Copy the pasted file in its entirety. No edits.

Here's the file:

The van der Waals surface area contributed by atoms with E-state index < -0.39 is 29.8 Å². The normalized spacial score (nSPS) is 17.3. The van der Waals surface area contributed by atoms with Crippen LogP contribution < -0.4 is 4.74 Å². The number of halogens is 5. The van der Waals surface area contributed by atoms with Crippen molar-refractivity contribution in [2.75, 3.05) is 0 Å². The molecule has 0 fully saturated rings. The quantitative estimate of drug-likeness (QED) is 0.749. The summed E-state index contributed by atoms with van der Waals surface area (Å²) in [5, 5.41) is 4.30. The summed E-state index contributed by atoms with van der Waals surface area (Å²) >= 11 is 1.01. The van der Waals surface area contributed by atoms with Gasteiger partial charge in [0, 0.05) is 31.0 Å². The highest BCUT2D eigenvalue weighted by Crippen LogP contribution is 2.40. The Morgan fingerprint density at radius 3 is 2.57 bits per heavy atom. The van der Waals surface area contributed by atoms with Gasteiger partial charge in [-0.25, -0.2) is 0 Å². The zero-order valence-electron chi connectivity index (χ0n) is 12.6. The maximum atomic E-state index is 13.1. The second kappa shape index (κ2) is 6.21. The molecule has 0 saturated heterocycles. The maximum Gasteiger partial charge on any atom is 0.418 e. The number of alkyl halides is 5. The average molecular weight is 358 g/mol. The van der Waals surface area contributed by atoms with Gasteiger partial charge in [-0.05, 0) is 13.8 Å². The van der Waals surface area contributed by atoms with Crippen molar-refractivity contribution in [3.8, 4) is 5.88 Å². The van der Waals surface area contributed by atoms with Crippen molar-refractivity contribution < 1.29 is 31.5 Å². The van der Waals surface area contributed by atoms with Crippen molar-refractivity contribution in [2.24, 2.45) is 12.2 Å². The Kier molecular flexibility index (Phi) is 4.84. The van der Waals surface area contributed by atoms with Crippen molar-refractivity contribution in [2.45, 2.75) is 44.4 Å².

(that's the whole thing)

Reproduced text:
The van der Waals surface area contributed by atoms with E-state index < -0.39 is 29.8 Å². The normalized spacial score (nSPS) is 17.3. The van der Waals surface area contributed by atoms with Crippen LogP contribution < -0.4 is 4.74 Å². The number of halogens is 5. The van der Waals surface area contributed by atoms with Crippen molar-refractivity contribution in [2.75, 3.05) is 0 Å². The molecule has 0 fully saturated rings. The quantitative estimate of drug-likeness (QED) is 0.749. The summed E-state index contributed by atoms with van der Waals surface area (Å²) in [5, 5.41) is 4.30. The summed E-state index contributed by atoms with van der Waals surface area (Å²) >= 11 is 1.01. The van der Waals surface area contributed by atoms with Gasteiger partial charge in [0, 0.05) is 31.0 Å². The highest BCUT2D eigenvalue weighted by Crippen LogP contribution is 2.40. The Morgan fingerprint density at radius 3 is 2.57 bits per heavy atom. The van der Waals surface area contributed by atoms with Gasteiger partial charge in [-0.25, -0.2) is 0 Å². The zero-order valence-electron chi connectivity index (χ0n) is 12.6. The maximum atomic E-state index is 13.1. The second kappa shape index (κ2) is 6.21. The molecule has 0 saturated heterocycles. The maximum Gasteiger partial charge on any atom is 0.418 e. The number of alkyl halides is 5. The average molecular weight is 358 g/mol. The van der Waals surface area contributed by atoms with Gasteiger partial charge in [-0.05, 0) is 13.8 Å². The van der Waals surface area contributed by atoms with Crippen molar-refractivity contribution in [3.8, 4) is 5.88 Å². The van der Waals surface area contributed by atoms with Crippen molar-refractivity contribution < 1.29 is 31.5 Å². The van der Waals surface area contributed by atoms with Crippen molar-refractivity contribution in [2.24, 2.45) is 12.2 Å². The Kier molecular flexibility index (Phi) is 4.84. The van der Waals surface area contributed by atoms with Crippen molar-refractivity contribution in [2.45, 2.75) is 44.4 Å².